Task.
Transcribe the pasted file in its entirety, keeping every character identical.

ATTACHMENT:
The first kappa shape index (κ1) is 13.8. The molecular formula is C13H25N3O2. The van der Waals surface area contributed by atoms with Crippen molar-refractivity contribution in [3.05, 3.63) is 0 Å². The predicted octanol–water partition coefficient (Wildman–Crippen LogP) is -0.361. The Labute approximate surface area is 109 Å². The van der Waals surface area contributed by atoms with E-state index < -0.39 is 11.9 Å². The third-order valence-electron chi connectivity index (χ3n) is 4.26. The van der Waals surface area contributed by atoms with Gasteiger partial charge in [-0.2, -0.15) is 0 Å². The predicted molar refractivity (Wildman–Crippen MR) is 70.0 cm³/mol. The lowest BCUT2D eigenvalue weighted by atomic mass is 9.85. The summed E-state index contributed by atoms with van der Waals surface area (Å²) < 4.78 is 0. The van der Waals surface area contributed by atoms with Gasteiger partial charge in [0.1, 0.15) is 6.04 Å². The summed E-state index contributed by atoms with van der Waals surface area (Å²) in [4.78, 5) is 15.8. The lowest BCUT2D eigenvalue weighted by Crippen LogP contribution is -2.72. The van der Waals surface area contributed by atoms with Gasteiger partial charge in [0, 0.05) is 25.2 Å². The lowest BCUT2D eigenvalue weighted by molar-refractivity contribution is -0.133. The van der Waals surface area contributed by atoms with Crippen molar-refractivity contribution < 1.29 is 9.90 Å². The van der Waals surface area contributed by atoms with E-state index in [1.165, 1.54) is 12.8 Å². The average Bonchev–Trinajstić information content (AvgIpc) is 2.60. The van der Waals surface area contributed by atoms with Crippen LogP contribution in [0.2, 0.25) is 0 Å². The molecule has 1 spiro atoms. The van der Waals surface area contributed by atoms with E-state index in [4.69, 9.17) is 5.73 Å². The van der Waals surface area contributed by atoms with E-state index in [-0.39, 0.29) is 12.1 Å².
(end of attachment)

The first kappa shape index (κ1) is 13.8. The molecular formula is C13H25N3O2. The van der Waals surface area contributed by atoms with Crippen molar-refractivity contribution in [3.05, 3.63) is 0 Å². The predicted octanol–water partition coefficient (Wildman–Crippen LogP) is -0.361. The Labute approximate surface area is 109 Å². The van der Waals surface area contributed by atoms with E-state index < -0.39 is 11.9 Å². The third-order valence-electron chi connectivity index (χ3n) is 4.26. The van der Waals surface area contributed by atoms with Gasteiger partial charge in [-0.2, -0.15) is 0 Å². The predicted molar refractivity (Wildman–Crippen MR) is 70.0 cm³/mol. The lowest BCUT2D eigenvalue weighted by atomic mass is 9.85. The summed E-state index contributed by atoms with van der Waals surface area (Å²) < 4.78 is 0. The van der Waals surface area contributed by atoms with Gasteiger partial charge in [0.1, 0.15) is 6.04 Å². The summed E-state index contributed by atoms with van der Waals surface area (Å²) in [4.78, 5) is 15.8. The lowest BCUT2D eigenvalue weighted by Crippen LogP contribution is -2.72. The van der Waals surface area contributed by atoms with Gasteiger partial charge in [0, 0.05) is 25.2 Å². The lowest BCUT2D eigenvalue weighted by molar-refractivity contribution is -0.133. The van der Waals surface area contributed by atoms with Crippen molar-refractivity contribution < 1.29 is 9.90 Å². The van der Waals surface area contributed by atoms with E-state index in [1.165, 1.54) is 12.8 Å². The average Bonchev–Trinajstić information content (AvgIpc) is 2.60. The van der Waals surface area contributed by atoms with Crippen LogP contribution in [0.2, 0.25) is 0 Å². The molecule has 1 spiro atoms. The van der Waals surface area contributed by atoms with E-state index in [4.69, 9.17) is 5.73 Å². The van der Waals surface area contributed by atoms with E-state index in [-0.39, 0.29) is 12.1 Å².